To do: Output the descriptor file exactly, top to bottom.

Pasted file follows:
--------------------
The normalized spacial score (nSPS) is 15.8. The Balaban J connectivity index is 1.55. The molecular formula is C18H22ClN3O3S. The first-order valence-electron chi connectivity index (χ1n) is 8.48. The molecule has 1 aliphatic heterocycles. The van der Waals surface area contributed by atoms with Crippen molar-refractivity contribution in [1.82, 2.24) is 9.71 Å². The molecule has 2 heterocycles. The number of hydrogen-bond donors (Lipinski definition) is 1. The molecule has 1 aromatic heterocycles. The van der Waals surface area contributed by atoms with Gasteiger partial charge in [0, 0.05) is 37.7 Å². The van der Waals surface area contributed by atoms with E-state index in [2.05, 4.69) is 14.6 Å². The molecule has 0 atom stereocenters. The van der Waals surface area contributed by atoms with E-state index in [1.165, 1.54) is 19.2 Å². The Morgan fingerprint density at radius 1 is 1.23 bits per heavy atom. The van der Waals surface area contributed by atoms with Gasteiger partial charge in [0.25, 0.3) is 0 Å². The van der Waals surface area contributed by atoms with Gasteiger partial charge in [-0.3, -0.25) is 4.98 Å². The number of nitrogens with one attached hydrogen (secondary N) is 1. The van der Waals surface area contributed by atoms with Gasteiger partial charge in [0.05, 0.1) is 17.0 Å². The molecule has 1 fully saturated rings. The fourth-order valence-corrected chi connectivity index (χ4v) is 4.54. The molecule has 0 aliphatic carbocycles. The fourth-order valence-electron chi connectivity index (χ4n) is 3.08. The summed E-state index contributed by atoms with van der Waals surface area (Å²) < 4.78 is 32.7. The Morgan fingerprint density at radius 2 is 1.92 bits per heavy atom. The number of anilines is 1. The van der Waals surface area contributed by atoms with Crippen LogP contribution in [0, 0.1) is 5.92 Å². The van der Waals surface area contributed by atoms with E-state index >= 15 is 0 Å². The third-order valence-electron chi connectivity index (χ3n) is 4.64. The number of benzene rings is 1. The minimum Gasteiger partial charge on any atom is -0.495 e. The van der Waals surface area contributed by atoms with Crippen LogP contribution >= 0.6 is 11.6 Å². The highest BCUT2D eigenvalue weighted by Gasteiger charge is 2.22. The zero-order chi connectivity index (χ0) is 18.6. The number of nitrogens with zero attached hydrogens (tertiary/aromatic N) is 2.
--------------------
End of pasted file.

The normalized spacial score (nSPS) is 15.8. The Balaban J connectivity index is 1.55. The molecular formula is C18H22ClN3O3S. The first-order valence-electron chi connectivity index (χ1n) is 8.48. The molecule has 1 aliphatic heterocycles. The van der Waals surface area contributed by atoms with Crippen molar-refractivity contribution in [1.82, 2.24) is 9.71 Å². The molecule has 2 heterocycles. The number of hydrogen-bond donors (Lipinski definition) is 1. The molecule has 1 aromatic heterocycles. The van der Waals surface area contributed by atoms with Gasteiger partial charge in [0, 0.05) is 37.7 Å². The van der Waals surface area contributed by atoms with E-state index in [2.05, 4.69) is 14.6 Å². The molecule has 0 atom stereocenters. The van der Waals surface area contributed by atoms with E-state index in [1.165, 1.54) is 19.2 Å². The Morgan fingerprint density at radius 1 is 1.23 bits per heavy atom. The van der Waals surface area contributed by atoms with Gasteiger partial charge in [0.25, 0.3) is 0 Å². The van der Waals surface area contributed by atoms with Gasteiger partial charge in [-0.3, -0.25) is 4.98 Å². The number of nitrogens with one attached hydrogen (secondary N) is 1. The van der Waals surface area contributed by atoms with Gasteiger partial charge in [0.05, 0.1) is 17.0 Å². The molecule has 1 fully saturated rings. The fourth-order valence-corrected chi connectivity index (χ4v) is 4.54. The molecule has 0 aliphatic carbocycles. The fourth-order valence-electron chi connectivity index (χ4n) is 3.08. The summed E-state index contributed by atoms with van der Waals surface area (Å²) < 4.78 is 32.7. The Morgan fingerprint density at radius 2 is 1.92 bits per heavy atom. The number of anilines is 1. The van der Waals surface area contributed by atoms with Crippen LogP contribution in [0, 0.1) is 5.92 Å². The van der Waals surface area contributed by atoms with E-state index >= 15 is 0 Å². The third-order valence-electron chi connectivity index (χ3n) is 4.64. The number of benzene rings is 1. The minimum Gasteiger partial charge on any atom is -0.495 e. The van der Waals surface area contributed by atoms with Crippen LogP contribution >= 0.6 is 11.6 Å². The highest BCUT2D eigenvalue weighted by Gasteiger charge is 2.22. The zero-order chi connectivity index (χ0) is 18.6. The number of nitrogens with zero attached hydrogens (tertiary/aromatic N) is 2.